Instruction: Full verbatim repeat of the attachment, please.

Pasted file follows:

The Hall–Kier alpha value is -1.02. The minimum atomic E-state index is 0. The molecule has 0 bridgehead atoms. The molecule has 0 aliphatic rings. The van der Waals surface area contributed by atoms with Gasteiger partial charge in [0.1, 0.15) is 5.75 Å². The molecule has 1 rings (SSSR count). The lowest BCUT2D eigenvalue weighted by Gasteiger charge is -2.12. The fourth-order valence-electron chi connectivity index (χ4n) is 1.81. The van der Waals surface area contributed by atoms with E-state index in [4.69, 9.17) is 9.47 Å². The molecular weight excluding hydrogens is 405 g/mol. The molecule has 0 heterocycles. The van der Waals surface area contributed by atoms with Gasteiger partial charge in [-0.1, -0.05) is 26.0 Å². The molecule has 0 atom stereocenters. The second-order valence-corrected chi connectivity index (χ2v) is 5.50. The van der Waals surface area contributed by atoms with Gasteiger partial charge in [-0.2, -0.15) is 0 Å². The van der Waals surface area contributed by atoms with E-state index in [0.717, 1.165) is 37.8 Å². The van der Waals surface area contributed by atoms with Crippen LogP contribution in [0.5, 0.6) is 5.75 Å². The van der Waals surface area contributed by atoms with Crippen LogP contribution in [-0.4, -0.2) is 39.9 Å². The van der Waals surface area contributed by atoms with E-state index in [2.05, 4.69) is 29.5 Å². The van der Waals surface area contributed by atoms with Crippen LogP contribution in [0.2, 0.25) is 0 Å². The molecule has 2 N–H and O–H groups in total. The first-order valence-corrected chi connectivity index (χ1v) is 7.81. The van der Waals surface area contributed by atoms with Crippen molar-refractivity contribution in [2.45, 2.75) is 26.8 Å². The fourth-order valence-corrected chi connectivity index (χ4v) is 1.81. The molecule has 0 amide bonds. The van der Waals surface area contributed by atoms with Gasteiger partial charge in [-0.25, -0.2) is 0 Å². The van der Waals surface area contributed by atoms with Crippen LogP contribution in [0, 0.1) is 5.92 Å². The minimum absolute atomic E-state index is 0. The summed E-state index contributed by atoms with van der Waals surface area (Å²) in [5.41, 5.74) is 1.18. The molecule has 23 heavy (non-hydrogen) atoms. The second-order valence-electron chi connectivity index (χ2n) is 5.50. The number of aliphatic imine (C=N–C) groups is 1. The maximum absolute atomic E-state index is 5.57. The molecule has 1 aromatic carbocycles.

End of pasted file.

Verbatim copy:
The Hall–Kier alpha value is -1.02. The minimum atomic E-state index is 0. The molecule has 0 bridgehead atoms. The molecule has 0 aliphatic rings. The van der Waals surface area contributed by atoms with Gasteiger partial charge in [0.1, 0.15) is 5.75 Å². The molecule has 1 rings (SSSR count). The lowest BCUT2D eigenvalue weighted by Gasteiger charge is -2.12. The fourth-order valence-electron chi connectivity index (χ4n) is 1.81. The van der Waals surface area contributed by atoms with E-state index in [4.69, 9.17) is 9.47 Å². The molecular weight excluding hydrogens is 405 g/mol. The molecule has 0 heterocycles. The van der Waals surface area contributed by atoms with Gasteiger partial charge in [-0.1, -0.05) is 26.0 Å². The molecule has 0 atom stereocenters. The second-order valence-corrected chi connectivity index (χ2v) is 5.50. The van der Waals surface area contributed by atoms with Gasteiger partial charge in [-0.2, -0.15) is 0 Å². The van der Waals surface area contributed by atoms with E-state index in [0.717, 1.165) is 37.8 Å². The van der Waals surface area contributed by atoms with Crippen LogP contribution in [0.5, 0.6) is 5.75 Å². The van der Waals surface area contributed by atoms with Crippen LogP contribution in [-0.4, -0.2) is 39.9 Å². The van der Waals surface area contributed by atoms with E-state index in [2.05, 4.69) is 29.5 Å². The van der Waals surface area contributed by atoms with Crippen LogP contribution in [0.2, 0.25) is 0 Å². The molecule has 2 N–H and O–H groups in total. The first-order valence-corrected chi connectivity index (χ1v) is 7.81. The van der Waals surface area contributed by atoms with Crippen molar-refractivity contribution in [2.45, 2.75) is 26.8 Å². The fourth-order valence-corrected chi connectivity index (χ4v) is 1.81. The molecule has 0 amide bonds. The van der Waals surface area contributed by atoms with Gasteiger partial charge in [-0.25, -0.2) is 0 Å². The van der Waals surface area contributed by atoms with Crippen LogP contribution in [0, 0.1) is 5.92 Å². The minimum absolute atomic E-state index is 0. The summed E-state index contributed by atoms with van der Waals surface area (Å²) in [5.41, 5.74) is 1.18. The molecule has 23 heavy (non-hydrogen) atoms. The second-order valence-electron chi connectivity index (χ2n) is 5.50. The number of aliphatic imine (C=N–C) groups is 1. The maximum absolute atomic E-state index is 5.57. The molecule has 1 aromatic carbocycles.